About the series:
Bujold is most famous for her science fiction books starring Miles Vorkosigan and his family, and for her "Five Gods" fantasy series (Curse of Chalion etc.). Her Sharing Knife series gets a lot less publicity which I think is unfortunate.
There are numerous online commentors which liken the series to Lord Of The Rings - but as someone who had trouble getting into LOTR, I can state that you will NOT have this problem with the Sharing Knife books. They're set in a very real landscape (along what we know as the Ohio and MIssissippi rivers, though not called that in the book) with civilization for the most part at early 19th century levels - and Bujold's prose is, as always, welcoming and easy to read. You get the sense that there are hidden depths to Lakewalker society, by the frequent reference to "maker's secrets" and a long-departed civilization's cities and bridges, but you're not choked with it the way Tolkein could sometimes do. As well, the "vanquish the ancient evil" here is a long-standing chore that is still ongoing as the series concludes, and the "change society forever" is shown as one person seeing a need, and gradually, in his own small (or not-so-small) way, beginning to effect that change to the benefit of everyone.
It too would qualify as fantasy, though in many ways it's much more accessible than the Five Gods books because there is not the constant dealing-with-deities undercurrent there. In many ways, you could consider this to be a historical adventure series, except there's this thing called "groundsense" and there are these awful creatures called "malices".
The downside of any individual book in this series is that while you could in theory read just one, really you need to read them in order as later events really don't make sense without the background from the earlier books. In fact, Beguilement and Legacy were originally a single book (split into two for length) as were Passage and Horizon.
Passage (the first book) deals with a Lakewalker (Dag) encountering a Farmer (Fawn), and starting the very beginnings of getting the two groups to interact more than they had in the past. It ends with the unthinkable: a Lakewalker and a Farmer marrying. Legacy dealt with Fawn's culture shock being plunged into Lakewalker society, the Lakewalkers' refusal to accept her, and Dag's beginning realization that a) his people don't know it all, b) are unwilling to learn, c) things have to change for everyone to survive in the long run, and d) he's the only one to realize that so he must learn how to change the world.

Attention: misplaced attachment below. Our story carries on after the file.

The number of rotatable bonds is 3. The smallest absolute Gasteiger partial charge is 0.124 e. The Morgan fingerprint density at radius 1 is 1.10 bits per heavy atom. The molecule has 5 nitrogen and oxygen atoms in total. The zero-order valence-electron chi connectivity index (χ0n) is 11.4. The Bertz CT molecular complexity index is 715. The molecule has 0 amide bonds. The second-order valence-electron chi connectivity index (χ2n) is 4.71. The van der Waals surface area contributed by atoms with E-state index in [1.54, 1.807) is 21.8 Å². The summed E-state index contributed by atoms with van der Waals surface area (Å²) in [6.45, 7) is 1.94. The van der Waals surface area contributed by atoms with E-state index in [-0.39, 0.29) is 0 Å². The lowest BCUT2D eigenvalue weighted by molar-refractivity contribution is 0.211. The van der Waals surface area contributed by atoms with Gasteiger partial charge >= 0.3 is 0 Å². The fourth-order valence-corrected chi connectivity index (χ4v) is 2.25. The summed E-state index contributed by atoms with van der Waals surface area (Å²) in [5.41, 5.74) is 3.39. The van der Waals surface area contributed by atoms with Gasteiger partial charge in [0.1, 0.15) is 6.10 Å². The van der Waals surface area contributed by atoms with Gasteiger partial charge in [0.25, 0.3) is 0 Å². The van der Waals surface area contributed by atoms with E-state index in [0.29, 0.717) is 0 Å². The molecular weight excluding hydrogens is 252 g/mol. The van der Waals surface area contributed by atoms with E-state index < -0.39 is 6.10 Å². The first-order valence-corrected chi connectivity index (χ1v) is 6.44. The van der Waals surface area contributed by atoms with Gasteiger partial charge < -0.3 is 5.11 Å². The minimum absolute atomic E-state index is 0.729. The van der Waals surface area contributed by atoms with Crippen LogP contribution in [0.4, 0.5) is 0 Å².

About this book (Passage):
In Passage, you see Dag beginning his mission of educating Farmers as to what Lakewalkers can do. It's the first time he or any Lakewalker has tried to bring down the veil of secrecy and teach Farmers what Lakewalkers are really all about, it's the first time most Farmers have ever seen Lakewalkers as allies versus terrifying, mysterious sorcerors, and it's the first time Lakewalkers (admittedly, just two of them) are taught to see Farmers as people worthy of respect. Dag also manages to solve one critical problem that has plagued the two groups (beguilement), opening the door for allowing Lakewalkers to provide healing to Farmers - and thereby opening the door for greater interaction between the two groups and greater protection against the malices in the future.
There is some violence in the climactic scene but nothing too bad. There is some blood-and-guts there (literally) but nothing too graphic. The only sex in the book is referred to obliquely - not even remotely graphic. It is by no means a children's book but I'd have no hesitation in letting a 12 year old read it.